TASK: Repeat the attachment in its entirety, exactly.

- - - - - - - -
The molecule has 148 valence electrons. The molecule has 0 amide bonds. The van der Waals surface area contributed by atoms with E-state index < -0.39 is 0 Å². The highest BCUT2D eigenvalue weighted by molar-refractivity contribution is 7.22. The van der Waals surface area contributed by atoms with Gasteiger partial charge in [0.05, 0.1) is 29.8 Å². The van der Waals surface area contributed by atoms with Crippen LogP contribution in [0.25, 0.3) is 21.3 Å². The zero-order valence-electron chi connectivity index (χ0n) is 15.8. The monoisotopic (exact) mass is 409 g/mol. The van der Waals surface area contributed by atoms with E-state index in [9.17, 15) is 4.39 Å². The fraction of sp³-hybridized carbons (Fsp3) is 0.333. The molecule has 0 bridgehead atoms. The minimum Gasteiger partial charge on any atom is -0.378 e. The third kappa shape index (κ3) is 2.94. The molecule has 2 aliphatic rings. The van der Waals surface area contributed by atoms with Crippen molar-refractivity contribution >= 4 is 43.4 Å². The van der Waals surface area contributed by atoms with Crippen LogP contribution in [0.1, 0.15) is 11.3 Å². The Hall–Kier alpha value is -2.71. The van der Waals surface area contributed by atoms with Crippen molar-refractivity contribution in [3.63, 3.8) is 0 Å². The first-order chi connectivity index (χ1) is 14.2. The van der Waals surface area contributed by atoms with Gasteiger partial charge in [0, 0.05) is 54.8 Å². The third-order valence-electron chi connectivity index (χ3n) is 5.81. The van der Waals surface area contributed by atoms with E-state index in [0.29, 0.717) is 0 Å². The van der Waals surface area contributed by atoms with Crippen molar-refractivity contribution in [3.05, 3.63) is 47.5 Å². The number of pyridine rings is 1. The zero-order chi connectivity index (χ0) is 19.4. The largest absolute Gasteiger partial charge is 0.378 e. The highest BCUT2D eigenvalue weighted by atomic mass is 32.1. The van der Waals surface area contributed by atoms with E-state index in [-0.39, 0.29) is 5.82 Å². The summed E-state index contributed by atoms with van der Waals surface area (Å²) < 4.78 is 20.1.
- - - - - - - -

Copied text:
The molecule has 148 valence electrons. The molecule has 0 amide bonds. The van der Waals surface area contributed by atoms with E-state index < -0.39 is 0 Å². The highest BCUT2D eigenvalue weighted by molar-refractivity contribution is 7.22. The van der Waals surface area contributed by atoms with Gasteiger partial charge in [0.05, 0.1) is 29.8 Å². The van der Waals surface area contributed by atoms with Crippen LogP contribution in [0.25, 0.3) is 21.3 Å². The zero-order valence-electron chi connectivity index (χ0n) is 15.8. The monoisotopic (exact) mass is 409 g/mol. The van der Waals surface area contributed by atoms with E-state index in [9.17, 15) is 4.39 Å². The fraction of sp³-hybridized carbons (Fsp3) is 0.333. The molecule has 0 bridgehead atoms. The minimum Gasteiger partial charge on any atom is -0.378 e. The third kappa shape index (κ3) is 2.94. The molecule has 2 aliphatic rings. The van der Waals surface area contributed by atoms with Crippen molar-refractivity contribution >= 4 is 43.4 Å². The van der Waals surface area contributed by atoms with Crippen LogP contribution in [0.1, 0.15) is 11.3 Å². The Hall–Kier alpha value is -2.71. The van der Waals surface area contributed by atoms with Crippen molar-refractivity contribution in [3.63, 3.8) is 0 Å². The first-order chi connectivity index (χ1) is 14.2. The van der Waals surface area contributed by atoms with Gasteiger partial charge in [0, 0.05) is 54.8 Å². The third-order valence-electron chi connectivity index (χ3n) is 5.81. The van der Waals surface area contributed by atoms with E-state index in [0.29, 0.717) is 0 Å². The van der Waals surface area contributed by atoms with Crippen molar-refractivity contribution in [3.05, 3.63) is 47.5 Å². The number of pyridine rings is 1. The zero-order chi connectivity index (χ0) is 19.4. The largest absolute Gasteiger partial charge is 0.378 e. The highest BCUT2D eigenvalue weighted by atomic mass is 32.1. The van der Waals surface area contributed by atoms with E-state index in [-0.39, 0.29) is 5.82 Å². The summed E-state index contributed by atoms with van der Waals surface area (Å²) < 4.78 is 20.1.